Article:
VATICAN CITY, APRIL 2, 2008 (Zenit.org).- Benedict XVI inaugurated the 1st World Apostolic Congress on Mercy today on the third anniversary of Pope John Paul II’s death.
The German Pope addressed the participants of the congress during his homily at a Mass celebrated for John Paul II today in St. Peter’s Square. He recalled that the Polish Pontiff had considered the mercy of God as a privileged key for interpreting his pontificate.
John Paul II “wanted the message of the merciful love of God to reach all men and women and he exhorted the faithful to be its witnesses,” Benedict XVI affirmed.
The first session of the mercy congress was held in the Basilica of St. John Lateran and included contributions from Cardinal Christoph Schönborn, archbishop of Vienna and promoter of the congress, and Cardinal Camillo Ruini, the Pope’s vicar for Rome.
Cardinal Stanislaw Dziwisz, archbishop of Krakow and longtime secretary of John Paul II, also spoke.
The program of the mercy congress includes conferences and prayer, but also evangelization activities, for example, a mission to the streets of Rome that will be characterized by Eucharistic adoration in certain churches and priests available for the sacrament of confession.
One of the Spanish prelates participating in the congress, Bishop José Ignacio Munilla of Palencia told ZENIT that the congress, “faced with a secularization of man who does not understand his own existence […] proclaims again: Open wide the gates of your hearts to Christ, because the greatest fruit that he brings us is the gift of his love, the gift of his mercy.”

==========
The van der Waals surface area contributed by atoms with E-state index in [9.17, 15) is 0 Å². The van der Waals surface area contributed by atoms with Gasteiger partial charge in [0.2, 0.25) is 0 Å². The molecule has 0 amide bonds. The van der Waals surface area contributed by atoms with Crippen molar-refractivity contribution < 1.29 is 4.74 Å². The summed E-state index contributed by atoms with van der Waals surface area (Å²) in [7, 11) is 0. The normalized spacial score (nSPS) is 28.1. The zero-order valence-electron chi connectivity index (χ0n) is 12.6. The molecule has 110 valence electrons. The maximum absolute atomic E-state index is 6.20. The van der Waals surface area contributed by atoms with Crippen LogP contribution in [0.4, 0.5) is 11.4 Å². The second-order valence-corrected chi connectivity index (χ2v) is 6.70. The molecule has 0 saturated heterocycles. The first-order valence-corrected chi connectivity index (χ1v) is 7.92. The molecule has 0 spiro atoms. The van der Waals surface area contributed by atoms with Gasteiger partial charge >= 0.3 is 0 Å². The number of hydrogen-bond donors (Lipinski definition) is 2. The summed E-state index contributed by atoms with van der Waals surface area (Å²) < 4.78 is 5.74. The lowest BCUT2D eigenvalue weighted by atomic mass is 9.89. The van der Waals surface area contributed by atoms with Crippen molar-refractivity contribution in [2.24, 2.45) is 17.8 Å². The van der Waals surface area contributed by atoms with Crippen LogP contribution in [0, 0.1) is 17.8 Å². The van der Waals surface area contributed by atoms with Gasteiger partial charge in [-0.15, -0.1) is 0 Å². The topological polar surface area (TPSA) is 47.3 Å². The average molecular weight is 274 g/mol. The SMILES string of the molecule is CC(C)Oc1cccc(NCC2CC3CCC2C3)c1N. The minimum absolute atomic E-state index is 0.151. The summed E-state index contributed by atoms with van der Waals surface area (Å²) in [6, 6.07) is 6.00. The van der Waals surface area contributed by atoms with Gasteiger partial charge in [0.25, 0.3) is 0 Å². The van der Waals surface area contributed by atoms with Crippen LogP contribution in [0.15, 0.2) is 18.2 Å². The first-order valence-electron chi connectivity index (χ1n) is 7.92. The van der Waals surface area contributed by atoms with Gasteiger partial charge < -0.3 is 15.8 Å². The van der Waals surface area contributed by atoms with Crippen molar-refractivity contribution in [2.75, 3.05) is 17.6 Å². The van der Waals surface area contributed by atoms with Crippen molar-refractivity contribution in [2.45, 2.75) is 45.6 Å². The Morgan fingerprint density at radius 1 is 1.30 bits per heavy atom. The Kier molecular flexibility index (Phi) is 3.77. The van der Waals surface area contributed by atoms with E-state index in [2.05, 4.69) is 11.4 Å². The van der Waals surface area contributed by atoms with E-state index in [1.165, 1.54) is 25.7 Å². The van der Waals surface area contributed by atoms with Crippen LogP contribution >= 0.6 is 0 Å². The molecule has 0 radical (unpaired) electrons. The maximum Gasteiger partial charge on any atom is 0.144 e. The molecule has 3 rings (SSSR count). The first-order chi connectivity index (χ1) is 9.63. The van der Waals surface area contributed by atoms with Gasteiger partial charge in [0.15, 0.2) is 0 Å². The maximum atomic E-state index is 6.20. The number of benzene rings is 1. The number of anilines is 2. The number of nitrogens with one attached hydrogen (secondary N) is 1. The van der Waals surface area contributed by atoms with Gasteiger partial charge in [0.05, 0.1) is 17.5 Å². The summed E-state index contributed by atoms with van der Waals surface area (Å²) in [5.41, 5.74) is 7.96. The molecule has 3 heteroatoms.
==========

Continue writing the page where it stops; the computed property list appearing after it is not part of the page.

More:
The bishop called John Paul II the “great father of this devotion to divine mercy,” which spread with St. Faustina Kowlaska. “[John Paul II] wants to transmit to us that right now we need this devotion to divine mercy to bring forward what he called ‘the new evangelization.'”
Bishop Munilla said this consists in “transmitting to the world with new ardor, with new methods, a fully current message, that is, that God loves us, that God is in love with man and looks for us with determination, and doesn’t stop until he finds us, until he personally encounters us.”
“We realize,” he affirmed, “that divine mercy is the instrument to take this evangelization to all peoples.”
Bishop Munilla said John Paul II’s devotion to divine mercy was rooted in the great suffering of the 20th century: “[This devotion] has been providential for many peoples who have felt in a very particular way the claw of evil in their flesh.”
Now, he continued, that Europe is free of dictatorial regimes, “continues being in need of mercy.”
“Western secularization,” the Spanish prelate affirmed, “right now needs meaning, light […] and this devotion to divine mercy transmits a great message: Life has meaning because there is a heart that loves us in a total and unconditional way, the heart of Christ.”